|FOCAL LENGTH AND SENSOR SIZE|
Your camera sensor has a huge effect on the field of view. Canon D-SLRs like the 750D/T6i, 80D or 7D Mk II have a smaller 'APS-C' sized sensor, which has a magnifying effect (or crop factor) on lenses of 1.6x. For instance, a 50mm lens on an APS-C sensor has the same field of view as a 80mm lens on a full-frame sensor. Here's a rundown of which lenses you need to get different effects.
WATCH OUT FOR DISTORTION
"Look for foreground interest or leading lines to give your images a three-dimensional feel"
|GET THE SHARPEST RESULTS|
It's tempting to think that, to ensure sharp images, you simply set the lens to the narrowest aperture (eg f/22) and shoot away, but this isn't the best approach. There are loads of factors that can affect the sharpness of your images, such as the quality of the lens or the presence of camera shake, but the aperture you choose is the easiest one to control on location. Shooting at the widest aperture will usually give you reasonable sharpness in the middle of the frame, but the edges will often be much softer. Shooting at the narrowest aperture will give you better depth of field, but the sharpness across the image can suffer because of diffraction. Most lenses have a 'sweet spot' that will give you sharp results across the image, usually around f/8-f/11.
Swap the convenience of a zoom for the speed and quality of a prime lens to really improve your shots
Fixed focal-length lenses (primes) may seem a bit like dinosaurs in these days of image-stabilised zoom lenses and the high-ISO capabilities of the latest Canon D-SLRs, but they still have a place in your camera bag. There are plenty of prime lenses to choose from. The prices of extremely fast wide-angle and telephoto optics are verging on lottery-win territory, but there are more reasonable options around such as the Canon EF 50mm f/1.8 that is available for around £100/ $100. The main advantage of a prime lens over the common zoom is the wider maximum aperture (eg f/1.8 compared to f/3.5), which enables you to achieve faster shutter speeds for shooting in lower light levels at the same ISO without risking camera shake. These wider apertures are also ideal for capturing a shallow depth of field.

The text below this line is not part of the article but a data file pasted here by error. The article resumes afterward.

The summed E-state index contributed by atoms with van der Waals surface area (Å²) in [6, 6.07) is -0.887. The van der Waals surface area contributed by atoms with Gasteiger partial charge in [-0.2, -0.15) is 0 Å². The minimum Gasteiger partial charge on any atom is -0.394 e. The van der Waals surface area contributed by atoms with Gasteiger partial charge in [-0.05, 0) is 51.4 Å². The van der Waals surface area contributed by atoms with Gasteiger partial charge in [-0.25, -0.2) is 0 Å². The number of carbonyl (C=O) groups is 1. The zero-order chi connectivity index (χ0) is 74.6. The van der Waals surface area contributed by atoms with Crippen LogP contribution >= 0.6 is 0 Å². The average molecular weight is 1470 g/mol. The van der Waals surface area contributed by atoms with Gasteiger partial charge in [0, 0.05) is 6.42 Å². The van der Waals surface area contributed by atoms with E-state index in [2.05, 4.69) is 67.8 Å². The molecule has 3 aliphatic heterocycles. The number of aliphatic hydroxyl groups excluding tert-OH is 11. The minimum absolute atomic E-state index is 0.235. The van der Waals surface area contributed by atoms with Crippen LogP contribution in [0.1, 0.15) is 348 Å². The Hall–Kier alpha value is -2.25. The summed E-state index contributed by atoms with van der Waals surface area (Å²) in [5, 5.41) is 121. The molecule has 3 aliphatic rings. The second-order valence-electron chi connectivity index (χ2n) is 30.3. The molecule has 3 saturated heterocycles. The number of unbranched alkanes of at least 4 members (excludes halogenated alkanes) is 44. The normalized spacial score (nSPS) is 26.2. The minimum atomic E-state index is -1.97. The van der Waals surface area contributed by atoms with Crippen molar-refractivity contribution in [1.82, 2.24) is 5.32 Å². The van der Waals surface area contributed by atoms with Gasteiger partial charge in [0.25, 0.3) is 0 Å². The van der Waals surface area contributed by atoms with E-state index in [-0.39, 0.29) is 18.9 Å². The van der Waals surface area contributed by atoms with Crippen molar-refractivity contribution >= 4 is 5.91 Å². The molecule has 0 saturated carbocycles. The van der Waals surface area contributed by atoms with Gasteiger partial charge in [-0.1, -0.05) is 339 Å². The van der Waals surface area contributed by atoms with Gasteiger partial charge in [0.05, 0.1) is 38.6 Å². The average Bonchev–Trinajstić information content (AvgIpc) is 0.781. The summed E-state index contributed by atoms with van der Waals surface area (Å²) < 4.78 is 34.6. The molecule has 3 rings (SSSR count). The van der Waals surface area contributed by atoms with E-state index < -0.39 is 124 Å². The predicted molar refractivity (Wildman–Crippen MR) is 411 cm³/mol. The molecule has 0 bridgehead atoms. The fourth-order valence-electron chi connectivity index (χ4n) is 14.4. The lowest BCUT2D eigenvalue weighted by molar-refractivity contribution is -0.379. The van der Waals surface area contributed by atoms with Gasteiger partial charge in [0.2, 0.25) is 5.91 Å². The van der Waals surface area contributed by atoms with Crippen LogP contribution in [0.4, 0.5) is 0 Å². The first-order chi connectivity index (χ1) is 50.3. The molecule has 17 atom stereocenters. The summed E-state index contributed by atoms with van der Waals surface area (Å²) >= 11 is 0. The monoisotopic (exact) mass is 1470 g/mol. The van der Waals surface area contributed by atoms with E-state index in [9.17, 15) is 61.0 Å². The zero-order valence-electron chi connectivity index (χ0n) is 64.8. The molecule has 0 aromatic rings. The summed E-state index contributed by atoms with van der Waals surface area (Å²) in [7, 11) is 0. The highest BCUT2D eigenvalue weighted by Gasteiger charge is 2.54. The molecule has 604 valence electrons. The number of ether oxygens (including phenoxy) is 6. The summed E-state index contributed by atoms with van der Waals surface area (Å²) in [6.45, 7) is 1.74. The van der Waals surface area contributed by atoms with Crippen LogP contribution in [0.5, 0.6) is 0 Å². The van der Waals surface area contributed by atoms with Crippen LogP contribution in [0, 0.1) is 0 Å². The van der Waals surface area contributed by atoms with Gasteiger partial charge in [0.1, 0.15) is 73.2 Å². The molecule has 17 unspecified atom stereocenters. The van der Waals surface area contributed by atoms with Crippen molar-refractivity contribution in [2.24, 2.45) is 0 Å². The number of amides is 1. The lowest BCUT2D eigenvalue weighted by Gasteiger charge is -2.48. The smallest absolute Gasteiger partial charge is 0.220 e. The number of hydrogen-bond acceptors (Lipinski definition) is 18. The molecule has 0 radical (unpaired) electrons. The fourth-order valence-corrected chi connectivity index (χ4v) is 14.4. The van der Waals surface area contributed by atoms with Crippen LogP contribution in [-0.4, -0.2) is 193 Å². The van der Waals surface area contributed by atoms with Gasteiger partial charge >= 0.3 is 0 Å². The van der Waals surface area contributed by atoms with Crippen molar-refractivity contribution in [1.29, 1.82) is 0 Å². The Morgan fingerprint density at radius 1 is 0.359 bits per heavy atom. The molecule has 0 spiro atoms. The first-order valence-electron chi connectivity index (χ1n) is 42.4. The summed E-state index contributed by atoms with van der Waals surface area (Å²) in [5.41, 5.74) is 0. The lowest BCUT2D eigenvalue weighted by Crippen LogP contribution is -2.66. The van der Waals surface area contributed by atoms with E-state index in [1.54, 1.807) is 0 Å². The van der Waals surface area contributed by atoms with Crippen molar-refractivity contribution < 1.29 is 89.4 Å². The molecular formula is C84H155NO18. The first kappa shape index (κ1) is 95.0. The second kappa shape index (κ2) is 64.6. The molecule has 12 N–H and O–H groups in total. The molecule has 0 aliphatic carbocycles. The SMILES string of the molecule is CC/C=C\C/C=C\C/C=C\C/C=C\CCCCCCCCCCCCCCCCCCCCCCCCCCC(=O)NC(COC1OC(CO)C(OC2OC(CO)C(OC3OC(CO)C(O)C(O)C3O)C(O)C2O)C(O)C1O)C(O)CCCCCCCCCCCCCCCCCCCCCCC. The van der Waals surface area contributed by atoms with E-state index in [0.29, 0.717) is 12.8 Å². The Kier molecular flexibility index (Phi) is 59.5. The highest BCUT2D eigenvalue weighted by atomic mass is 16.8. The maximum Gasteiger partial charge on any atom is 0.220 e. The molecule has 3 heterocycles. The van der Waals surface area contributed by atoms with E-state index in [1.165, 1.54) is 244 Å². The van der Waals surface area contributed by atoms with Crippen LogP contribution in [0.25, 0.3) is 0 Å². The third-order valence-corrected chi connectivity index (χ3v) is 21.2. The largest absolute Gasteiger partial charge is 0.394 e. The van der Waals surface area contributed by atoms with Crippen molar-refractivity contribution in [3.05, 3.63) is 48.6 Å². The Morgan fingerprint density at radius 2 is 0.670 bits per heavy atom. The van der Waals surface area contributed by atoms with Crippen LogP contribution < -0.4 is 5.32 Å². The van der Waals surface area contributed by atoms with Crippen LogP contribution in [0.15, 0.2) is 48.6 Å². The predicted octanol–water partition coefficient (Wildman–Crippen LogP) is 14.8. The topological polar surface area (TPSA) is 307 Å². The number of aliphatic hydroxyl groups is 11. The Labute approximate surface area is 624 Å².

"The main advantage of a prime lens over a zoom is the wider maximum aperture"
Explore your viewpoint
Zoom lenses are very convenient, but this convenience is not without its drawbacks. A zoom lens can make you lazy when it comes to choosing your viewpoint, as you simply zoom in or out. With a prime lens, the only way of altering the framing or size of the subject is to physically move, which can result in striking compositions.
ALWAYS FOCUS ON THE EYES
Working with a shallow depth of field makes focusing accurately very difficult. When shooting portraits, for example, you normally want to make sure that the eyes are sharp, so use a single AF point and ensure the focus point is positioned over the eyes (or closest eye) of your subject.
|EXPLORE DEPTH OF FIELD|